Prospa is now open on Saturdays. Call our team between 10am & 4pm to discuss your loan.

 In Finance

Late payments, overdue invoices and unpaid invoices cause major headaches for many small business owners. We look at how you can best deal with those unpaid invoices and slow-to-pay clients.

How do late payments affect your business?

It’s a harsh reality that small businesses are typically at the bottom of the payment pile, and that this can have a big impact on your bottom line. If you’re a small business and the major multinational you contract to fails to pay you on time, this will reduce your ability to pay your own staff, maintain your equipment, and grow your business. How then do you maintain enough cash flow to stay afloat? Let’s look at some ways to deal with late payments.

Crunching the numbers

A 2015 study by Market Invoice analysed 30,000 invoices from 80 countries.  Australian companies were rated the worst in the world out of 19 countries surveyed! Australian businesses were being paid 26.4 days late on average. Given the standard 30-day payment terms, this means that many businesses are waiting up to two months for payment.

This is a huge problem. According to the Australian Small Business and Family Enterprise Ombudsmen (ASBFEO), a lack of cash flow is the reason a whopping 90 per cent of small businesses fail. The ASBFEO also reports that Australian small businesses are owed $26 million in unpaid invoices. Business owners spend an average of 12 days a year chasing these late payments—that’s 12 days you’re not able to invest in your own business!

FACT FILE

  • Australian businesses were being paid 26.4 days late on average
  • 90 per cent of small businesses fail because of lack of cash flow
  • Australian small businesses are owed $26 million in unpaid invoices

What can small business owners do to help avoid late paying customers?

Here are a few strategies that can help lessen the likelihood of late payment:

  • Wherever possible, negotiate upfront payments, or at least 50% payment upfront. For example, a florist might ask the venue to pay 50% of the fee before the event
  • Make late payment fees a part of your payment terms. Be sure to state this at the start of the relationship, for example, an extra 2% penalty could be incurred after 30 days, or 3% after 60 days of late payment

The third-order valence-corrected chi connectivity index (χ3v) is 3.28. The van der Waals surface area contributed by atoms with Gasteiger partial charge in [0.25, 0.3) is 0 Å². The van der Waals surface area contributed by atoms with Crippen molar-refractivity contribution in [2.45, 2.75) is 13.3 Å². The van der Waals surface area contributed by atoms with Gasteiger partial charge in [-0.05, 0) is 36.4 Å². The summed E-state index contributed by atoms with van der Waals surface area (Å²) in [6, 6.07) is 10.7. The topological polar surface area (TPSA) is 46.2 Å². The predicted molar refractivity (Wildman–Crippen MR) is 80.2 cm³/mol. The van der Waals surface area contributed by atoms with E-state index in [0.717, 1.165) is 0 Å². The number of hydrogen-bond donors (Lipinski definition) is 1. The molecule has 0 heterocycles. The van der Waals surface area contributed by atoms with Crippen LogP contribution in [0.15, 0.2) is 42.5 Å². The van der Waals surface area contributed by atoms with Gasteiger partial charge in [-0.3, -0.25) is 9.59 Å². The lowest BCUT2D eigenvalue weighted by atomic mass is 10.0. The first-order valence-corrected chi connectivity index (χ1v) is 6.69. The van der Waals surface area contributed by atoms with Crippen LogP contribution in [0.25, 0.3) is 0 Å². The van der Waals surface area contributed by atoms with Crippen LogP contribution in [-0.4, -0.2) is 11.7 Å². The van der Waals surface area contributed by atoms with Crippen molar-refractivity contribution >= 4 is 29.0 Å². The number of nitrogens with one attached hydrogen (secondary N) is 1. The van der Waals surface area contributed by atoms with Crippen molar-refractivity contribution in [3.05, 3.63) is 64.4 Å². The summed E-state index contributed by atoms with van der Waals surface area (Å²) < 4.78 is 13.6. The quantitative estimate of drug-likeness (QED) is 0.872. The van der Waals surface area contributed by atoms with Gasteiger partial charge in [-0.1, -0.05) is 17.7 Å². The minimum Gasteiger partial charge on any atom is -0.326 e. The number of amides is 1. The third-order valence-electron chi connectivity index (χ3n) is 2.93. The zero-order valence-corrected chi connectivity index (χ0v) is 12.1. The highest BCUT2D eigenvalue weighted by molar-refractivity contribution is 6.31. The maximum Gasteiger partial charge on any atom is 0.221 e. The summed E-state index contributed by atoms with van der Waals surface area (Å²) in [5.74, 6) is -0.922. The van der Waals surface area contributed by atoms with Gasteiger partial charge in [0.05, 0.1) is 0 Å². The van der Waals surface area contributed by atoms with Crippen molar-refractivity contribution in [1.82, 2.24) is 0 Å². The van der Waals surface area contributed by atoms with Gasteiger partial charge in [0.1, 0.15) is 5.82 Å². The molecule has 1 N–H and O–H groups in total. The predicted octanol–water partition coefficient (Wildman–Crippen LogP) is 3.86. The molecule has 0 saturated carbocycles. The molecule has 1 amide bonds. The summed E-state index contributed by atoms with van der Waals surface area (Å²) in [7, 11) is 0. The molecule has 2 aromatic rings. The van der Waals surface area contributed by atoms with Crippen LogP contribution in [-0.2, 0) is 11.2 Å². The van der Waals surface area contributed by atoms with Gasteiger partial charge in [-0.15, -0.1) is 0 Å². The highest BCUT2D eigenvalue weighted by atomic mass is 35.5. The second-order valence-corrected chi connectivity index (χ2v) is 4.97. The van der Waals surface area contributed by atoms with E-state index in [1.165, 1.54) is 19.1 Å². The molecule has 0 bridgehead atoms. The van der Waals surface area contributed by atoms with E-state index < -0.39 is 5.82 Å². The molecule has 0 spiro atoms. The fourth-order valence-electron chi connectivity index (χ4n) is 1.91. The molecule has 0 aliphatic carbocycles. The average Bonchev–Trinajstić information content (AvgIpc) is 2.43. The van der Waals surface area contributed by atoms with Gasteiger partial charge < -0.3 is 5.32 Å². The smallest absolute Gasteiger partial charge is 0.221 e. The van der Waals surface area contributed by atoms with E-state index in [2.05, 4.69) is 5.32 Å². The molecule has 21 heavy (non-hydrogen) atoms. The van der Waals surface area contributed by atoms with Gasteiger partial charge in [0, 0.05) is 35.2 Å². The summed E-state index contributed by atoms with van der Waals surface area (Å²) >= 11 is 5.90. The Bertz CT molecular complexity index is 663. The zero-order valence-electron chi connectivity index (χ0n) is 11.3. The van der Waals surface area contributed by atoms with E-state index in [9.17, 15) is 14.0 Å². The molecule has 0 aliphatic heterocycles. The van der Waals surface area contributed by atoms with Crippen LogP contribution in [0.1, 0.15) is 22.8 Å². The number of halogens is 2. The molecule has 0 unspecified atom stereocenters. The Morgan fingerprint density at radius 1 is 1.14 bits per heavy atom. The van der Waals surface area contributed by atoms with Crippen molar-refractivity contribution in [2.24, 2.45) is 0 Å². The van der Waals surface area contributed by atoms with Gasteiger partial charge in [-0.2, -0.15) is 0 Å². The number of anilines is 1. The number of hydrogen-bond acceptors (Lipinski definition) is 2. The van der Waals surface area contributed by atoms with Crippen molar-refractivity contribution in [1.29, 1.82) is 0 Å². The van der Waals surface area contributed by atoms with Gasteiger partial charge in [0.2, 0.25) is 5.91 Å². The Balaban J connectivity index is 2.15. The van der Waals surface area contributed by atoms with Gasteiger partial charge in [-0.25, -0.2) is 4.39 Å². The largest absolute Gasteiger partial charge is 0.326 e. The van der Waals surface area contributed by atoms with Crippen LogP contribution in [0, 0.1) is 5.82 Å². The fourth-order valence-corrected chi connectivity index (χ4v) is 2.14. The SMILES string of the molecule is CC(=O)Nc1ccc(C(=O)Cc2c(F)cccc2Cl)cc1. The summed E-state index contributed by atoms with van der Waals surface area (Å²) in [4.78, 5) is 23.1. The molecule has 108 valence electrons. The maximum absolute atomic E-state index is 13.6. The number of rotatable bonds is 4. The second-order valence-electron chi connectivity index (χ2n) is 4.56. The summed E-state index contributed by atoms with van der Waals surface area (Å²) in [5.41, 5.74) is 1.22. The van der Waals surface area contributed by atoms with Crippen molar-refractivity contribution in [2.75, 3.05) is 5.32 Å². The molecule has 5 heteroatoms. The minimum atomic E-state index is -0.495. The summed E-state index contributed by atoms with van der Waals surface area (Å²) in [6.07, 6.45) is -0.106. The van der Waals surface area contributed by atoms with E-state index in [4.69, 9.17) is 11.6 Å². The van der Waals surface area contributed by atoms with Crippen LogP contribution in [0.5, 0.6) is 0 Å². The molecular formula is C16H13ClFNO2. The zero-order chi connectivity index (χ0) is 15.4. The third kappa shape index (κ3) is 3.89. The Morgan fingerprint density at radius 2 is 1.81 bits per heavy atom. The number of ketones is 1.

• Discuss payment and invoicing terms upfront. It may feel awkward—particularly if you’re a freelancer dealing with a big, new corporate client—but you need and deserve to get paid on time. Your ongoing business depends on it. Then firmly enforce your terms!

What procedures should small businesses have in place for late or overdue payments?

It’s smart to have a system in place for dealing with late payments. For starters, take prompt action whenever an invoice tips into overdue—even if it’s just by a day or two. Ideally, automate this process using software such as Reckon, MYOB or Xero.

Have a standard, polite email reminder that gets sent as soon as a payment is overdue. If that doesn’t work, it’s time to send another email. Remind the payer of those late interest charges you’ve spelled out in your terms of payment.

Still no joy? Then it’s time to call their accounts payable department directly and start hounding them. (Or perhaps your lawyer if the payment is very large and very outstanding).

What is the best way to deal with a recurring late payment client?

First, give them the benefit of the doubt and try and have an upfront, professional conversation about how this is affecting you. Be sure to explain how this affects your cash flow and the ongoing relationship. Finally, ask how you can work together to improve matters. You might have ideas about how to streamline processes and methods of communication.

Consider the value of the relationship. If the late-payer can’t get your goods and services easily from a competitor, you may try threatening to withhold goods until they pay up. If all else fails, it’s worth considering if the cost of their late payments is affecting your bottom line seriously enough to sever the relationship.

Finally, always make sure you aren’t relying too much on any one client. If you have diversified your income stream, then late payment from one particular problem client will have less of an overall impact on your business.

Are you experiencing cash flow problems because of late payments? Find out how Prospa can help.

Leave a Comment